00:56:10   And you know, it isn't quite the same thing technically,

00:56:12   but it should be considered in the same ballpark

00:56:15   of suspicion and conservatism.

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00:58:14   - All right, there was,

00:58:19   there've been a lot of ruffles about and issues

00:58:22   with regard to this M2 MacBook Pro,

00:58:25   my favorite computer ever.

00:58:27   But MaxTech, a YouTube channel

00:58:31   that we've brought up several times in the past,

00:58:33   they did an extreme stress test

00:58:36   and they exported 8K RAW to 4K HEVC,

00:58:40   trying to max out both the CPU and the GPU.

00:58:42   And they found that the M1 MacBook Pro was GPU limited,

00:58:46   that's the M1, mind you, and did not throttle.

00:58:48   And the fans did not hit maximum RPM.

00:58:51   the M2 hit 108 degrees Celsius with the fans at maximum RPM,

00:58:56   and then had to thermally throttle

00:58:59   to get things back under control.

00:59:00   So in other words, the fans weren't enough

00:59:03   to cool the processor down,

00:59:05   and the processor couldn't be that hot.

00:59:07   So the only choice it had was to choose to operate

00:59:10   more slowly until it was able to cool itself down.

00:59:14   And then it would say, "Oh, I'm cool now.

00:59:15   Let me ramp back up and operate fast again."

00:59:17   And then the fans scream, and then it gets too hot,

00:59:20   then it cools back down and you know, it slows down,

00:59:22   it cools back down, this whole thing just starts again.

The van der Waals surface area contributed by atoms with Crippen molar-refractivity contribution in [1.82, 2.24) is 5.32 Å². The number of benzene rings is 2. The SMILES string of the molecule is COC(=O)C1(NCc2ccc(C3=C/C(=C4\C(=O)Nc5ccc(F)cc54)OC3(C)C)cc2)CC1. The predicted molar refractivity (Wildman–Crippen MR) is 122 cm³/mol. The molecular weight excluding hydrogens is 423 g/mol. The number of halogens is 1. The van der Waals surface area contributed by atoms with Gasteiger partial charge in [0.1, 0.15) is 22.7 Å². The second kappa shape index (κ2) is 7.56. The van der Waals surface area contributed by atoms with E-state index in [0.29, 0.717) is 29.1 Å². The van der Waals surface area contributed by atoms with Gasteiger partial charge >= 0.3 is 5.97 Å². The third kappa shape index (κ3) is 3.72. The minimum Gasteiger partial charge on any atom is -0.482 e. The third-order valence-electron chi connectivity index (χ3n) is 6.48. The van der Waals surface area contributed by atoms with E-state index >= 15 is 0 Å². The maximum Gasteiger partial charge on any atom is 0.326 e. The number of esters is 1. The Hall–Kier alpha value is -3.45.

00:59:24   And so MaxTech found that the M2 was still 10% faster

00:59:27   than the M1 MacBook Pro.

00:59:30   And without thermal throttling,

00:59:31   the M2 GPU can be up to 35% faster

00:59:34   and the M2 CPU can be up to 18% faster.

00:59:37   But apparently the thermals on the inside of this thing

00:59:40   are not good.

00:59:41   - Before we get to some more opinions on that,

00:59:43   just to lay out what was put in this video,

00:59:46   if you watch it to see the thing,

00:59:47   they're picking an extreme test.

00:59:49   Like they're trying to find something that will, you know,

00:59:51   light up every part of the system on a chip

00:59:53   at the same time, which is hard to do

00:59:54   in regular workloads, right?

00:59:56   But apparently they did find one and you know,

00:59:59   you could watch it, you can watch the results.

01:00:00   They have these tools that they're measuring the clock speed

01:00:02   and you can watch the clock speeds just drop in half

01:00:04   or a quarter, like really hard thermal throttling with,

01:00:08   again, with the fans going at max, right?

01:00:10   But despite all of that, it's still being 10% faster.

01:00:13   It's like, well, it's not great,

01:00:15   but you know, your M2 was still faster